Peach Kelli Pop is scheduled to perform on Wednesday, May 30, at The Trunk Space.EXPAND
Peach Kelli Pop is scheduled to perform on Wednesday, May 30, at The Trunk Space.
Gina Negrini

The 10 Best Concerts in Phoenix This Week

We've got some good news. First off, you've only got a four-day work week, thanks to the Memorial Day holiday. And second, there are plenty of great concerts happening over the next few nights, which should help this shortened week go by even faster.

The list includes performances by James Taylor and His All-Star Band, Okkervil River, The Posies, Peach Kelli Pop, and Texas Hippie Coalition.

Also, rock legends Jethro Tull and Melvins have gigs at Valley music venues this week and both are worthy of your concert-going dollars.

Details about each of these shows can be found below. And for even more music events happening around town this week, check out Phoenix New Times' online concert calendar.

Jon Auer and Ken Stringfellow of The Posies.
Jon Auer and Ken Stringfellow of The Posies.
Courtesy of Ticketfly

The Posies
Monday, May 28
Valley Bar

Although firmly entrenched in people's minds and hearts as a power-pop band, the Posies were never the rigid adherents to the "verse-chorus-verse-chorus-bridge" structure as that movement suggests.

While always exhibiting impeccable harmonies, the band never skimped on the power part of the equation, which is why they came into many people's hearts and minds during the grunge era in 1993 with the alternative hit "Dream All Day," and the album Frosting on the Beater, which also contained the classic "Solar Sister," a song that surprises the listener at every turn, while still earworming its way into your head on first listen.

You can also say that about 2016's Solid States, the band's most recent album. Posies founding members Ken Stringfellow and Jon Auer took a DIY approach, not unlike their very first self-released album, Failure, from 1987. Serene Dominic

The members of Hawthorne Heights.EXPAND
The members of Hawthorne Heights.
Courtesy of Victory Records

Hawthorne Heights
Monday, May 28
The Rebel Lounge

Few bands captured the mid-'00s MTV rock essence quite like Hawthorne Heights. At its core, the band were relatable in ways that made their Total Request Live contingency ball their fists in angst, and A&R heads smile greedily. Hawthorne Heights captured the Fall Out Boy crowd without the twee and the My Chemical Romance crowd without the theatrics. Hailing from Dayton, Ohio, where the band still reside, Hawthorne Heights also appealed to the restless suburban set, and became the poster children for Hot Topic shoppers around the country, whether the band liked it or not. K.C. Libman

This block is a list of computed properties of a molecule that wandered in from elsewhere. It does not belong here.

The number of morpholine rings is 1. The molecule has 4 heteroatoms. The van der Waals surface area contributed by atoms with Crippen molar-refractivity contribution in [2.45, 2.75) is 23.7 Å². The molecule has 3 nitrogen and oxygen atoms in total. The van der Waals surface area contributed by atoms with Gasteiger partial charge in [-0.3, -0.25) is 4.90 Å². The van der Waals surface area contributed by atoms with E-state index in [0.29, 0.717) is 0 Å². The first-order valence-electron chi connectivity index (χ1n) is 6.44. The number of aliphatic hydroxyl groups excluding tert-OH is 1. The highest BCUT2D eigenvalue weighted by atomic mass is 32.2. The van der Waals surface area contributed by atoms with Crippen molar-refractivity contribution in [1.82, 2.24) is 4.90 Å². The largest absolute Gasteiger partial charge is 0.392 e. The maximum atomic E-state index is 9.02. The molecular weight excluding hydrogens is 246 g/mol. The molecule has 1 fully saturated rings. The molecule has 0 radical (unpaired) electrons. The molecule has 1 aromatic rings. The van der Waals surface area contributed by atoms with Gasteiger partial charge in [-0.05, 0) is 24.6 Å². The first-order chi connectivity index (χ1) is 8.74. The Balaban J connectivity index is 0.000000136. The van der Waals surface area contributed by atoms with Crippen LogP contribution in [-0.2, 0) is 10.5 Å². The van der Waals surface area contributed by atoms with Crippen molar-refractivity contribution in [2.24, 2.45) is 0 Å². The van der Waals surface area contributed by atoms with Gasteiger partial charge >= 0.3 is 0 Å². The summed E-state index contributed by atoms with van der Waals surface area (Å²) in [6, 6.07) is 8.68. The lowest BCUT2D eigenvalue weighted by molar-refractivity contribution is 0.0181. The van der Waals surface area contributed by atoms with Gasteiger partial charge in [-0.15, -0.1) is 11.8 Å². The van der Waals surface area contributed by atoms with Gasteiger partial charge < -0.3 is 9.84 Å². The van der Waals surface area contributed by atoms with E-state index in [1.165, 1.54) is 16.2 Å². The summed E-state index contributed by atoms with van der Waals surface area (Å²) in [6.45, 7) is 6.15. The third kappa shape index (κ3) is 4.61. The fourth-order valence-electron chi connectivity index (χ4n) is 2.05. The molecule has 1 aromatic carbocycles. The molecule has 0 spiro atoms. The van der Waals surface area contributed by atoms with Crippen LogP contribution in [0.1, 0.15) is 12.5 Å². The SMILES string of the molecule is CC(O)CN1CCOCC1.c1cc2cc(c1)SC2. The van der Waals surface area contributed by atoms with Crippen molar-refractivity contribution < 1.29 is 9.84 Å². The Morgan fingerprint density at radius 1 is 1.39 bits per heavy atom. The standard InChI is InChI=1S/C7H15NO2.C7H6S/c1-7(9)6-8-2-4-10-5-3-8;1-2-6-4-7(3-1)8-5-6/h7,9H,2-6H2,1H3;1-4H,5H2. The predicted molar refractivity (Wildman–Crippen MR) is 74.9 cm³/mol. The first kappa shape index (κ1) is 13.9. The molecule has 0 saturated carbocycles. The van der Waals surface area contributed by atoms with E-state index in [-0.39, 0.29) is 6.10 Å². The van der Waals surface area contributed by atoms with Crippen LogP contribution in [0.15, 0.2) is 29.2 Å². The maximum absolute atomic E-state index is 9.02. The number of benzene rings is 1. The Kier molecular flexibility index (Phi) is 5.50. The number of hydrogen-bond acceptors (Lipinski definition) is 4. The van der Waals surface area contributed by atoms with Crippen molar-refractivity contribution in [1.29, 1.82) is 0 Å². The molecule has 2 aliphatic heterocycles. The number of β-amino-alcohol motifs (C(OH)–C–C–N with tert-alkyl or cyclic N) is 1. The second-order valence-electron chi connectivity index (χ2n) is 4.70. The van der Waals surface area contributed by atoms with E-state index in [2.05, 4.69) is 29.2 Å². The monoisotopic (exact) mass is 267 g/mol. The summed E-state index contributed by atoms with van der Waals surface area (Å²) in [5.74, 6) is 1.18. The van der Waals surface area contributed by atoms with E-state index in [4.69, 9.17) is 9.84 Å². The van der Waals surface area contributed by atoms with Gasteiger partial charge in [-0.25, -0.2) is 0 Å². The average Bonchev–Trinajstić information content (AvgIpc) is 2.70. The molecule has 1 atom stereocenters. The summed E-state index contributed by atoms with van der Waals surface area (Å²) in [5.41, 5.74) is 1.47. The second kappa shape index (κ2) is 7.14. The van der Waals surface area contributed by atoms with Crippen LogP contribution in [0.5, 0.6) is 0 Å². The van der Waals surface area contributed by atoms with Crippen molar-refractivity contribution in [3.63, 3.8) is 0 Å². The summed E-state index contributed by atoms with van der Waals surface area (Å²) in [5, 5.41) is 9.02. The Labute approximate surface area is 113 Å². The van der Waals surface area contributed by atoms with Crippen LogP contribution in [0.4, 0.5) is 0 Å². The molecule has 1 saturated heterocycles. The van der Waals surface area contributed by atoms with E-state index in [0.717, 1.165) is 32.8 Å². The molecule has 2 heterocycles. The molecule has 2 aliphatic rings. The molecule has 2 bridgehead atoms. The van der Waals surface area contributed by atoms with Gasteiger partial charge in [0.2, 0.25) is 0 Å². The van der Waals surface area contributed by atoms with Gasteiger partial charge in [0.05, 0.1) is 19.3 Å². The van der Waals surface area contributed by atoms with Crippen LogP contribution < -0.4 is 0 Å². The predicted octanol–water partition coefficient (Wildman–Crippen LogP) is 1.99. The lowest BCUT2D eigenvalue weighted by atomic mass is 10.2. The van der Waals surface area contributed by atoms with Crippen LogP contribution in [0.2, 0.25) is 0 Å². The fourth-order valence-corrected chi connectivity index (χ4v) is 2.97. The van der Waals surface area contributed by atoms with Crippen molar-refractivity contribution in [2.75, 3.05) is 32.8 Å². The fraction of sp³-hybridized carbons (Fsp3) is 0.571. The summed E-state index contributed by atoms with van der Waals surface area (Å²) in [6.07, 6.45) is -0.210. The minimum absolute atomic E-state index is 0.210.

Fire, fury, and Full of Hell.
Fire, fury, and Full of Hell.
Reid Haithcock

Full of Hell
Monday, May 28
Crescent Ballroom

If a picture’s worth 1,000 words, the cover to Full of Hell’s 2017 album Trumpeting Ecstasy is worth 11 songs of ear-shredding brutality. Depicting a nun whose face has been replaced by flames, it’s an invitation and a warning to listeners: This is what Full of Hell sound like. An album full of guttural voices, heart-attack drum beats, and guitars that sound like they’re trying to claw their way out of hell, Trumpeting Ecstasy is the kind of record that would make a nun spontaneously combust if you played it outside her convent window.

One of the things that sets Full of Hell apart from their grindcore and death-metal peers is their enthusiasm for collaboration: They’ve recorded records with Japanese noise legend Merzbow and The Body. Along with Trumpeting Ecstasy, they dropped their second collaborative album with The Body last year: the majestic and brutal Ascending a Mountain of Heavy Light.